Note this does not include the steel frame and gantry nor does it include the spindle. As you can see just the cost of good motion
components well exceed the cost PC/Mach/ESS/BoB.

I have no doubt you could reduce the cost of the components, for instance substituting steppers for servos, and roller bearings
instead of recirculating ball bearing cars/rails. At each cost saving decision you trade cost verses accuracy/rigidity/speed. You will
have to weigh carefully the initial cost of components against the potential of this machine to make money......penny pinching
at the outset may cost you operational efficiency/money making potential in the longer term.

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     and I miss him!

Offline Tweakie.CNC

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Re: Mach4 Information needed from experts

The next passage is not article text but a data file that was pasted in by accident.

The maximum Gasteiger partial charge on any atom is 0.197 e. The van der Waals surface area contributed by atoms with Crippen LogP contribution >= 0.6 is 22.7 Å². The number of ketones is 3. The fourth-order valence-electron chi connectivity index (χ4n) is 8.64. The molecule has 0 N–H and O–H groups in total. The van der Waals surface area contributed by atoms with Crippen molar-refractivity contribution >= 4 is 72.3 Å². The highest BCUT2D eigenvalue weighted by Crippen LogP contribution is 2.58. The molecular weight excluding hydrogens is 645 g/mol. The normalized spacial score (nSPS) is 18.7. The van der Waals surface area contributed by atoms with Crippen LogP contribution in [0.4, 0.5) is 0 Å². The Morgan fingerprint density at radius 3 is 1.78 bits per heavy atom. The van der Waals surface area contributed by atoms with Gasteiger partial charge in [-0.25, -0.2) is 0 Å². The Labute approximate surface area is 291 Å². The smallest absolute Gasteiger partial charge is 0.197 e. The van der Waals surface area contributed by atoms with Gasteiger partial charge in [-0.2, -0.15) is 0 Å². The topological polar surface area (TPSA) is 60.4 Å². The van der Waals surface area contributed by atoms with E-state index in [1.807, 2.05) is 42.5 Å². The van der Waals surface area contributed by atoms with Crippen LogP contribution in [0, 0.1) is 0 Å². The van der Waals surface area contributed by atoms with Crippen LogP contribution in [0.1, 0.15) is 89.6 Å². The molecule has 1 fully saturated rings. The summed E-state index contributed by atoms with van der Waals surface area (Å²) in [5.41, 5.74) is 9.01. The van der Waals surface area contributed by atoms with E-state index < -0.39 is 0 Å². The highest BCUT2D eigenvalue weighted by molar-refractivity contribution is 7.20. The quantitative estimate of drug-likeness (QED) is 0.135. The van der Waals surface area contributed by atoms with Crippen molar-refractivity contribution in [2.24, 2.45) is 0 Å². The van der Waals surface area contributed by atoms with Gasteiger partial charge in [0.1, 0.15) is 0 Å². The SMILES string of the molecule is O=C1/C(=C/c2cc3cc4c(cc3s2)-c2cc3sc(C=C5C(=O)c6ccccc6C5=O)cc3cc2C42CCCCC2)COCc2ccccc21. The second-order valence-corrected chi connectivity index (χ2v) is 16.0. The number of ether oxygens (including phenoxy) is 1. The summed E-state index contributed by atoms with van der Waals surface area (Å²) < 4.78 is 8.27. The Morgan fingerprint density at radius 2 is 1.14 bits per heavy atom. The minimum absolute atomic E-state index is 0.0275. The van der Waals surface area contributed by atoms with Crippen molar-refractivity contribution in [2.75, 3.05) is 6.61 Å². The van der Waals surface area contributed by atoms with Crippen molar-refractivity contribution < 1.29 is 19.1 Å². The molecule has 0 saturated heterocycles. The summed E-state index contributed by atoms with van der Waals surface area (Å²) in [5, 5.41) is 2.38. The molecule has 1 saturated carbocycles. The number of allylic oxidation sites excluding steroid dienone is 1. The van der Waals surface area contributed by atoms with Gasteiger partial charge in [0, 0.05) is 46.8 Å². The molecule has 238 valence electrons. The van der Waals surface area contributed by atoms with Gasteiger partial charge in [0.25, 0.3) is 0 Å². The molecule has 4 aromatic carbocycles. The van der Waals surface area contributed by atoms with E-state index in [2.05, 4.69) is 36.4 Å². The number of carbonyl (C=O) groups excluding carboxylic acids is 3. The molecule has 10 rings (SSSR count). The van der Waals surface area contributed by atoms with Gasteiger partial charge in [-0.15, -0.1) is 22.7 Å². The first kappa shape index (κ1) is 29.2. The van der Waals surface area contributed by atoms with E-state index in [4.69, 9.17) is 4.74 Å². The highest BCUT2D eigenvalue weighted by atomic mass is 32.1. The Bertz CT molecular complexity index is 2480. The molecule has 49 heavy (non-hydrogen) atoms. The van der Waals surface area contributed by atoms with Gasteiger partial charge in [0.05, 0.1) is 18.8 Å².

« Reply #2 on: June 09, 2019, 01:38:06 AM »
this post would be best placed on the main Mach4 Discussion board, you'll get more replies there.

Topic moved here as Craig has suggested.


Offline Bill_O

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Re: Mach4 Information needed from experts
« Reply #3 on: June 10, 2019, 08:28:50 AM »

Very good and thorough explanation.


Offline Pedio

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Re: Mach4 Information needed from experts
« Reply #4 on: August 03, 2019, 09:56:54 AM »
I use V-carve pro. It has both a CAD and a CAM embedded in the program. The thing I REALLY like is how it uses a V-bit to do lettering or graphics. It actually lifts the bit to give you sharp corners. Also, it will calculate how far apart two lines are and how far down a V-bit needs to go to fill in between the lines. The program is more directed at sign makers and such.